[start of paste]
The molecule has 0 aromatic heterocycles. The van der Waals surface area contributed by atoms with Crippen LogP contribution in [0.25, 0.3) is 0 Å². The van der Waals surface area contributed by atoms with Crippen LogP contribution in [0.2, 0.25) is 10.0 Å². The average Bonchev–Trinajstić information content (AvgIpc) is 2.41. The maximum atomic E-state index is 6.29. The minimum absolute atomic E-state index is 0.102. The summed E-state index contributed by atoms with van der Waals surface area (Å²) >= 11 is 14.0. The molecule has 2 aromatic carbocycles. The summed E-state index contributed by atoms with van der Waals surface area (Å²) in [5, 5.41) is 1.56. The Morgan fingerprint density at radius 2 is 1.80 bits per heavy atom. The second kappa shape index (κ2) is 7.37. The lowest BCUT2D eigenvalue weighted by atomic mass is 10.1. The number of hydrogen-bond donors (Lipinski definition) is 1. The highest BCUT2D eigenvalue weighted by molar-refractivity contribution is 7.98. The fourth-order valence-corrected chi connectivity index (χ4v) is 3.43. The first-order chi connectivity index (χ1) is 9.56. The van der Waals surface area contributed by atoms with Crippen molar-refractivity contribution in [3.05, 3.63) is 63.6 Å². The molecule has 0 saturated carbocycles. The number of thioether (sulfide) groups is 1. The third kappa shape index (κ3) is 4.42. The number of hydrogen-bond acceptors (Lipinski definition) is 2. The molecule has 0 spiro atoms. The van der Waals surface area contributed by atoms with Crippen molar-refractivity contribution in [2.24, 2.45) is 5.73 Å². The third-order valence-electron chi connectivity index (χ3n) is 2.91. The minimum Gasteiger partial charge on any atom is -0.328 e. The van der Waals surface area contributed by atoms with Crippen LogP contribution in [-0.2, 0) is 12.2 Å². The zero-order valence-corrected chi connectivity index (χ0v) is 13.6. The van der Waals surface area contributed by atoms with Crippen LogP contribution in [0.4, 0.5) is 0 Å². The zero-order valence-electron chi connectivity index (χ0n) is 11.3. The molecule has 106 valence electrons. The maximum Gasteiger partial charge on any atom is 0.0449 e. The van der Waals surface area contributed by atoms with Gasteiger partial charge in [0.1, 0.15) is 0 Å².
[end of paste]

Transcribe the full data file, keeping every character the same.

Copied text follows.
The molecule has 0 aromatic heterocycles. The van der Waals surface area contributed by atoms with Crippen LogP contribution in [0.25, 0.3) is 0 Å². The van der Waals surface area contributed by atoms with Crippen LogP contribution in [0.2, 0.25) is 10.0 Å². The average Bonchev–Trinajstić information content (AvgIpc) is 2.41. The maximum atomic E-state index is 6.29. The minimum absolute atomic E-state index is 0.102. The summed E-state index contributed by atoms with van der Waals surface area (Å²) >= 11 is 14.0. The molecule has 2 aromatic carbocycles. The summed E-state index contributed by atoms with van der Waals surface area (Å²) in [5, 5.41) is 1.56. The Morgan fingerprint density at radius 2 is 1.80 bits per heavy atom. The second kappa shape index (κ2) is 7.37. The lowest BCUT2D eigenvalue weighted by atomic mass is 10.1. The number of hydrogen-bond donors (Lipinski definition) is 1. The highest BCUT2D eigenvalue weighted by molar-refractivity contribution is 7.98. The fourth-order valence-corrected chi connectivity index (χ4v) is 3.43. The first-order chi connectivity index (χ1) is 9.56. The van der Waals surface area contributed by atoms with Crippen molar-refractivity contribution in [3.05, 3.63) is 63.6 Å². The molecule has 0 saturated carbocycles. The number of thioether (sulfide) groups is 1. The third kappa shape index (κ3) is 4.42. The number of hydrogen-bond acceptors (Lipinski definition) is 2. The molecule has 0 spiro atoms. The van der Waals surface area contributed by atoms with Crippen molar-refractivity contribution in [2.24, 2.45) is 5.73 Å². The third-order valence-electron chi connectivity index (χ3n) is 2.91. The minimum Gasteiger partial charge on any atom is -0.328 e. The van der Waals surface area contributed by atoms with Crippen LogP contribution in [-0.2, 0) is 12.2 Å². The zero-order valence-corrected chi connectivity index (χ0v) is 13.6. The van der Waals surface area contributed by atoms with Crippen LogP contribution in [0.4, 0.5) is 0 Å². The zero-order valence-electron chi connectivity index (χ0n) is 11.3. The molecule has 106 valence electrons. The maximum Gasteiger partial charge on any atom is 0.0449 e. The van der Waals surface area contributed by atoms with Gasteiger partial charge in [0.1, 0.15) is 0 Å².